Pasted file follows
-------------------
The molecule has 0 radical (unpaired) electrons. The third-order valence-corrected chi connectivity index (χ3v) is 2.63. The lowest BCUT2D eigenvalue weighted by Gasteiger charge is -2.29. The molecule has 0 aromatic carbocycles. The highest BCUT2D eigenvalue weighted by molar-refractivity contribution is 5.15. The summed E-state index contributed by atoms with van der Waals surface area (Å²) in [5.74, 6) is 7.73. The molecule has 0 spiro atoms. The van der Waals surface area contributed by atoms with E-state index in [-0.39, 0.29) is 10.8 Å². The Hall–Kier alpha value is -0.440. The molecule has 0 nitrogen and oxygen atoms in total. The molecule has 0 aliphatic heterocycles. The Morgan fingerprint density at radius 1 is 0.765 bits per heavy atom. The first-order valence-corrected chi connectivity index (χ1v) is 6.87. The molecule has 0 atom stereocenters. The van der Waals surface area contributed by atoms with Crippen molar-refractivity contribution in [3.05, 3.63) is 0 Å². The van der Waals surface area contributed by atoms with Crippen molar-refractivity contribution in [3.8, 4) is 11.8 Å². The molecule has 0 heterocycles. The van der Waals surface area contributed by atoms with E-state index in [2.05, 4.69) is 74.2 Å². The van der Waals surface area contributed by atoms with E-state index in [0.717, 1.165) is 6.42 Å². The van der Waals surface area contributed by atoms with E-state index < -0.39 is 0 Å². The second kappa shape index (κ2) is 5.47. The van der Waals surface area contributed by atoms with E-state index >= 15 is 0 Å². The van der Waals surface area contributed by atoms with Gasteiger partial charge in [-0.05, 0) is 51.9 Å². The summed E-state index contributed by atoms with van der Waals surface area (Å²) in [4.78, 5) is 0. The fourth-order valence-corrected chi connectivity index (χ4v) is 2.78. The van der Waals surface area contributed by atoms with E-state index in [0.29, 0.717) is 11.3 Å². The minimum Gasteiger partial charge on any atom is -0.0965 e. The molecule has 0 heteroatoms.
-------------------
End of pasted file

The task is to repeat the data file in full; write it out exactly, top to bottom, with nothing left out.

The molecule has 0 radical (unpaired) electrons. The third-order valence-corrected chi connectivity index (χ3v) is 2.63. The lowest BCUT2D eigenvalue weighted by Gasteiger charge is -2.29. The molecule has 0 aromatic carbocycles. The highest BCUT2D eigenvalue weighted by molar-refractivity contribution is 5.15. The summed E-state index contributed by atoms with van der Waals surface area (Å²) in [5.74, 6) is 7.73. The molecule has 0 spiro atoms. The van der Waals surface area contributed by atoms with E-state index in [-0.39, 0.29) is 10.8 Å². The Hall–Kier alpha value is -0.440. The molecule has 0 nitrogen and oxygen atoms in total. The molecule has 0 aliphatic heterocycles. The Morgan fingerprint density at radius 1 is 0.765 bits per heavy atom. The first-order valence-corrected chi connectivity index (χ1v) is 6.87. The molecule has 0 atom stereocenters. The van der Waals surface area contributed by atoms with Crippen molar-refractivity contribution in [3.05, 3.63) is 0 Å². The van der Waals surface area contributed by atoms with Crippen molar-refractivity contribution in [3.8, 4) is 11.8 Å². The molecule has 0 heterocycles. The van der Waals surface area contributed by atoms with E-state index in [2.05, 4.69) is 74.2 Å². The van der Waals surface area contributed by atoms with E-state index in [0.717, 1.165) is 6.42 Å². The van der Waals surface area contributed by atoms with E-state index < -0.39 is 0 Å². The second kappa shape index (κ2) is 5.47. The van der Waals surface area contributed by atoms with E-state index >= 15 is 0 Å². The van der Waals surface area contributed by atoms with Gasteiger partial charge in [-0.05, 0) is 51.9 Å². The summed E-state index contributed by atoms with van der Waals surface area (Å²) in [4.78, 5) is 0. The fourth-order valence-corrected chi connectivity index (χ4v) is 2.78. The van der Waals surface area contributed by atoms with E-state index in [0.29, 0.717) is 11.3 Å². The minimum Gasteiger partial charge on any atom is -0.0965 e. The molecule has 0 heteroatoms.